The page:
Some engagements of a consumer with an online provider include both synchronous and asynchronous interactions. Part of the engagement takes place by immediate messaging between the two, but the provider may ask the consumer to take occasional asynchronous assessments if, for example, a generic line of question is desired. This allows the provider to operate more than one consumer engagement at a time while each consumer is constantly engaged. For example, semi-synchronous correspondence includes a combination of e-mail, instant messaging, test messaging, voice calls and mail messaging, and VoIP calls and VoIP messaging.

Interactive Voice Response Engagements

Interactive Voice Response (IVR) systems allow for the deployment of interactive audio menus over the phone. The caller can navigate between options, listen to data-driven information, provide meaningful input, and engage system functions. IVR engagements extend the reach of the system to the telephone as a portable consumer interface to launch an engagement in addition to the Web-based interface. Consumers select a pin code on the application to authenticate their identity if they call in. Several types of engagements can be carried out through an IVR system using suitable logic such as described in the Patent. For dial-in engagements, the consumer calls in and invokes a telephonic engagement with an available provider. The IVR system extends the consumer's ability to select a provider to the phone so that the consumer's interaction resembles one carried out on the Web.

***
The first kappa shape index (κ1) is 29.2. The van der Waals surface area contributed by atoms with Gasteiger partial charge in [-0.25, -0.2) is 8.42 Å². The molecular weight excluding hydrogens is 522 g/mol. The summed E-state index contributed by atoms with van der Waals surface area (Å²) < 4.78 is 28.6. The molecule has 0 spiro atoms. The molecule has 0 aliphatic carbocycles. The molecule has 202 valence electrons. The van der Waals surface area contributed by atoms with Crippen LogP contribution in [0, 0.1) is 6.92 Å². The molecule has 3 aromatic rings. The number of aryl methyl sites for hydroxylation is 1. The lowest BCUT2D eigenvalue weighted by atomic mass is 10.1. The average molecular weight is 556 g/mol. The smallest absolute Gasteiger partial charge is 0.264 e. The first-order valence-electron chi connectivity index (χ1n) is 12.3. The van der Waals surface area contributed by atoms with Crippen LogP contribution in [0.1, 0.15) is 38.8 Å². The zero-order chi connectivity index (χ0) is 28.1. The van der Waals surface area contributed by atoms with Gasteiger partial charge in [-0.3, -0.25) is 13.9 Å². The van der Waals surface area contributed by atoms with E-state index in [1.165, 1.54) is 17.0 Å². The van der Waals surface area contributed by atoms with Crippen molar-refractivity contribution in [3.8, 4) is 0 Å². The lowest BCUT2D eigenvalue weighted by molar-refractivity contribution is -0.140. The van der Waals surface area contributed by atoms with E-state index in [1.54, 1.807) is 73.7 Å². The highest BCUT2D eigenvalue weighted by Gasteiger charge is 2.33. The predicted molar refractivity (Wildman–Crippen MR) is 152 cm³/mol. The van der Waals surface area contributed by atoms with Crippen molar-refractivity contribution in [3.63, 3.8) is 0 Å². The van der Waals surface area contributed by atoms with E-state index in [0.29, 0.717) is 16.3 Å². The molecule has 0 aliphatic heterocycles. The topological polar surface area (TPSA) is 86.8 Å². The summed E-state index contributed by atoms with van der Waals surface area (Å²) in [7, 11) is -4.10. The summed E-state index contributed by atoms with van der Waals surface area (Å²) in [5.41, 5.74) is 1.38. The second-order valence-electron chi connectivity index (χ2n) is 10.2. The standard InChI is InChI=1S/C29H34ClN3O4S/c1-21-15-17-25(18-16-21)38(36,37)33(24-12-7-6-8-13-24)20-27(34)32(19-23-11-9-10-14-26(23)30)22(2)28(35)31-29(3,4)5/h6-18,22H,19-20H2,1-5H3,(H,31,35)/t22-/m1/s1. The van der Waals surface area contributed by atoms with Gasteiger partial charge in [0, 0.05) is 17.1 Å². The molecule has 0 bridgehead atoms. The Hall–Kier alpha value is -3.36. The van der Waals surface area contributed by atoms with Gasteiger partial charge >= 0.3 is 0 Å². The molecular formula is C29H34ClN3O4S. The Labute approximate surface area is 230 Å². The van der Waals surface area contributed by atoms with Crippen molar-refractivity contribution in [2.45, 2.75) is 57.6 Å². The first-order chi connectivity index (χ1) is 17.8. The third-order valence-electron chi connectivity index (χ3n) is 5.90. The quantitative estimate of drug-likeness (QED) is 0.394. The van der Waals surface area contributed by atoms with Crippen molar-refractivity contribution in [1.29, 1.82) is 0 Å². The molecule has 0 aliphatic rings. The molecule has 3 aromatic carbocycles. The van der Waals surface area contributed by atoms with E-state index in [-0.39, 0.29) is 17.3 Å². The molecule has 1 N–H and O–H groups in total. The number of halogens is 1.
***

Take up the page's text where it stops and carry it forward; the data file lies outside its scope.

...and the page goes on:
The IVR system can also be used proactively to pursue consumers who need a follow-up. At the time of a follow-up, the system recalls the provider with whom the follow-up is desired (or the type of provider in case the follow-up is not restricted to a specific provider), identifies that the provider is available for an engagement, and attempts to contact the consumer over the phone to establish a connection for the engagement. Once contacted, the consumer can decline or ask postpone the call. If the consumer takes the call, the connection is made. When consumers are pursuing an engagement with a provider that is either busy or currently offline, the IVR system allows the consumer to park in a standby mode until the provider is available. When the provider is available, the system calls the consumer, identifies the provider to the consumer, and verifies that the consumer is still interested in pursuing the call with the provider. If the consumer is still interested, an engagement is connected.

In addition to launching engagements, the IVR interface allows consumers to interact with other services offered by the brokerage. For example, consumers can instruct the system to fax a transcript of their information to a fax machine that the consumer identifies by keying in or speaking its phone number. Using such a function, a consumer makes key information available to, e.g., emergency room personnel or to a provider in an office visit, without the need to plan, collect, print, and carry the information to that encounter.